Yale University was founded in 1701 and is the third-oldest institute of higher learning in the United States. It is one of the nine Colonial Colleges, founded prior to the United States becoming a sovereign nation following the American Revolution. In its 318-year history, the college has never had a black student body president—until now.
Kahlil Green is a junior and a native of Montgomery County, Md. He made history earlier this month when his classmates elected him head of the Yale College Council, the student body organization founded in 1972 to address undergraduate concerns and campus issues at the university.
The economics and political science major told Fox 5 that he is considering a career in politics. This should put him off to a great start.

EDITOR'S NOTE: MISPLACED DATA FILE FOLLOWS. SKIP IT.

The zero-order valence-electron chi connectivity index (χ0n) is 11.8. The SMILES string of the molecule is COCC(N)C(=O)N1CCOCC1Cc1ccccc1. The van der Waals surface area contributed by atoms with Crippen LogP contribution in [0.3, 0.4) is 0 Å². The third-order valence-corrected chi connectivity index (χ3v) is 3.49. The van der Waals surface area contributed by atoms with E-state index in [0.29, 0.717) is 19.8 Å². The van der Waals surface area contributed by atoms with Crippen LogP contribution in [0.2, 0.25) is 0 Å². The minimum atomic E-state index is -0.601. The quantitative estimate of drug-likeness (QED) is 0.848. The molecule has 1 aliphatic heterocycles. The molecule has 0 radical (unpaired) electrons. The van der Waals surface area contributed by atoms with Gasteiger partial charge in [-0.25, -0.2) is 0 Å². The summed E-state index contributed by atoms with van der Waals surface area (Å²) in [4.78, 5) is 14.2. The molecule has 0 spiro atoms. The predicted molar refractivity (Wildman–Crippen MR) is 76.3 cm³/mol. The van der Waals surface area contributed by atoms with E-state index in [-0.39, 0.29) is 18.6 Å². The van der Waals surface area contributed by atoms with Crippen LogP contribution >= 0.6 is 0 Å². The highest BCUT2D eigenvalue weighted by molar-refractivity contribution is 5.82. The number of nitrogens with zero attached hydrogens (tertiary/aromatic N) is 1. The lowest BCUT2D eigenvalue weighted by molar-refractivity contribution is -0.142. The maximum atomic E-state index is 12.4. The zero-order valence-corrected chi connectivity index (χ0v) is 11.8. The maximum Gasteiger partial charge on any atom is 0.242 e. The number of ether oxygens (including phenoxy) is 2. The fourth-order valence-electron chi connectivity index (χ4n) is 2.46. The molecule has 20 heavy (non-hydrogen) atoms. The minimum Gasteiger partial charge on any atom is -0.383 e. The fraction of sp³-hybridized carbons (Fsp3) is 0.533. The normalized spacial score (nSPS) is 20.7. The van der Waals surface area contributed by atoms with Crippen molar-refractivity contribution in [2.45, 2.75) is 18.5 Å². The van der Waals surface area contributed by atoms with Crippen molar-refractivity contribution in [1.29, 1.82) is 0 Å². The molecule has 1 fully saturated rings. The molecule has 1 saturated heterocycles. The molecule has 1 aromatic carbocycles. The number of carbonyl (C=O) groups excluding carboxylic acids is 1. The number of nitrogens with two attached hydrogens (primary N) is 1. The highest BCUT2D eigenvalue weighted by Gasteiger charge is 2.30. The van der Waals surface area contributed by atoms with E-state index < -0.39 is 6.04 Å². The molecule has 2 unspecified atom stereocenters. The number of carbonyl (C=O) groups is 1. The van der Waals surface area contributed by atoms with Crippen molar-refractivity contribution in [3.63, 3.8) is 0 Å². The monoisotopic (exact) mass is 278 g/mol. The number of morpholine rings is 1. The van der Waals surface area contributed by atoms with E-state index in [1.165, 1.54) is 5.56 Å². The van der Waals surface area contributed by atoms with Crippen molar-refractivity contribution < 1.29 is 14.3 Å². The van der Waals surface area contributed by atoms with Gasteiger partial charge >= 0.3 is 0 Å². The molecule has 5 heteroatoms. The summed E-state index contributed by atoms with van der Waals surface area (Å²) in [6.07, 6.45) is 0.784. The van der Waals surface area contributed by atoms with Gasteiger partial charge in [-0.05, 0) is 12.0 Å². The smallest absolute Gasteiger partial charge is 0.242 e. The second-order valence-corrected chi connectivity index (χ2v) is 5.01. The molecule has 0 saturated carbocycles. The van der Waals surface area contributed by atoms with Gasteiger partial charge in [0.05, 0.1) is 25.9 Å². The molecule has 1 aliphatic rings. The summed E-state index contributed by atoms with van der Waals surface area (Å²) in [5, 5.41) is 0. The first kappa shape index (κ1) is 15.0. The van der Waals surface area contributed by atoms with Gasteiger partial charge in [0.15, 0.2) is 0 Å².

“I feel like I wanted to kind of amplify the voices of the underserved communities on campus, especially students of color. So being the first black president, I feel like I’m in a position where I can really do that,” Green said.
When asked if he feels pressure being the first black president, Green told Fox 5, “In a way, but I feel like it more so symbolizes the progress the university has made over the years for the journey that we still have ahead of us. So I think that we can be a more diverse and inclusive campus, and I’m grateful for the role that I’ll have in making it happen.”
It still boggles the mind that we continue to experience these “firsts” in the 21st century, but there is a certain amount of pride tied to seeing a black man do this.
Good on you, Kahlil Green. Good on you.
This content was originally published here.